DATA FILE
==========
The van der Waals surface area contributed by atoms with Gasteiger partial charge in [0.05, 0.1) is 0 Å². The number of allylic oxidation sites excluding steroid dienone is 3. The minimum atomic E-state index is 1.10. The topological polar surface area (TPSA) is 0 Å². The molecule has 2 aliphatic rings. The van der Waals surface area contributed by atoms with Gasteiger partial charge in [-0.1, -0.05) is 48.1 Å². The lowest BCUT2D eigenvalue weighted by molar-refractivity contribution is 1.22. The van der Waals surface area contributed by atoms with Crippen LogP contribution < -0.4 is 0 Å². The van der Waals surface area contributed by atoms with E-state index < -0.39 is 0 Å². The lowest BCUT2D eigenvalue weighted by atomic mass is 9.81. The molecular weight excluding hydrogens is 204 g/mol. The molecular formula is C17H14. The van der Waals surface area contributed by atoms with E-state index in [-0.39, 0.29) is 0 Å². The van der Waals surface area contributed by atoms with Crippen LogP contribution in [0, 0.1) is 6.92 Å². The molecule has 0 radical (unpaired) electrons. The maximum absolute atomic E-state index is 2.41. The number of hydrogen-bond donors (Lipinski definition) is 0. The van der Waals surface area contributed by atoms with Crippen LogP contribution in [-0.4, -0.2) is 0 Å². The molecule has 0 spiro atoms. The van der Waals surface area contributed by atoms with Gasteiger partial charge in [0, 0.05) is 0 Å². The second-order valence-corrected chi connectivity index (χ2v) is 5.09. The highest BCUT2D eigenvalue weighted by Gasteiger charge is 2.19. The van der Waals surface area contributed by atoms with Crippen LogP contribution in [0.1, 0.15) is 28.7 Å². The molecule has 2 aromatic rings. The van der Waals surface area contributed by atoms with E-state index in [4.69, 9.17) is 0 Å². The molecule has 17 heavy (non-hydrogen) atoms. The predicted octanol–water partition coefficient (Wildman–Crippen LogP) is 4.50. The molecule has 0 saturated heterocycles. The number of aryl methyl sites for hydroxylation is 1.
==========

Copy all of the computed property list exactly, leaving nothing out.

The van der Waals surface area contributed by atoms with Gasteiger partial charge in [0.05, 0.1) is 0 Å². The number of allylic oxidation sites excluding steroid dienone is 3. The minimum atomic E-state index is 1.10. The topological polar surface area (TPSA) is 0 Å². The molecule has 2 aliphatic rings. The van der Waals surface area contributed by atoms with Gasteiger partial charge in [-0.1, -0.05) is 48.1 Å². The lowest BCUT2D eigenvalue weighted by molar-refractivity contribution is 1.22. The van der Waals surface area contributed by atoms with Crippen LogP contribution < -0.4 is 0 Å². The van der Waals surface area contributed by atoms with E-state index < -0.39 is 0 Å². The lowest BCUT2D eigenvalue weighted by atomic mass is 9.81. The molecular weight excluding hydrogens is 204 g/mol. The molecular formula is C17H14. The van der Waals surface area contributed by atoms with E-state index in [-0.39, 0.29) is 0 Å². The van der Waals surface area contributed by atoms with Crippen LogP contribution in [0, 0.1) is 6.92 Å². The molecule has 0 radical (unpaired) electrons. The maximum absolute atomic E-state index is 2.41. The number of hydrogen-bond donors (Lipinski definition) is 0. The van der Waals surface area contributed by atoms with Crippen LogP contribution in [-0.4, -0.2) is 0 Å². The molecule has 0 spiro atoms. The van der Waals surface area contributed by atoms with Gasteiger partial charge in [0, 0.05) is 0 Å². The second-order valence-corrected chi connectivity index (χ2v) is 5.09. The highest BCUT2D eigenvalue weighted by Gasteiger charge is 2.19. The van der Waals surface area contributed by atoms with Crippen LogP contribution in [0.1, 0.15) is 28.7 Å². The molecule has 2 aromatic rings. The van der Waals surface area contributed by atoms with E-state index in [4.69, 9.17) is 0 Å². The molecule has 17 heavy (non-hydrogen) atoms. The predicted octanol–water partition coefficient (Wildman–Crippen LogP) is 4.50. The molecule has 0 saturated heterocycles. The number of aryl methyl sites for hydroxylation is 1.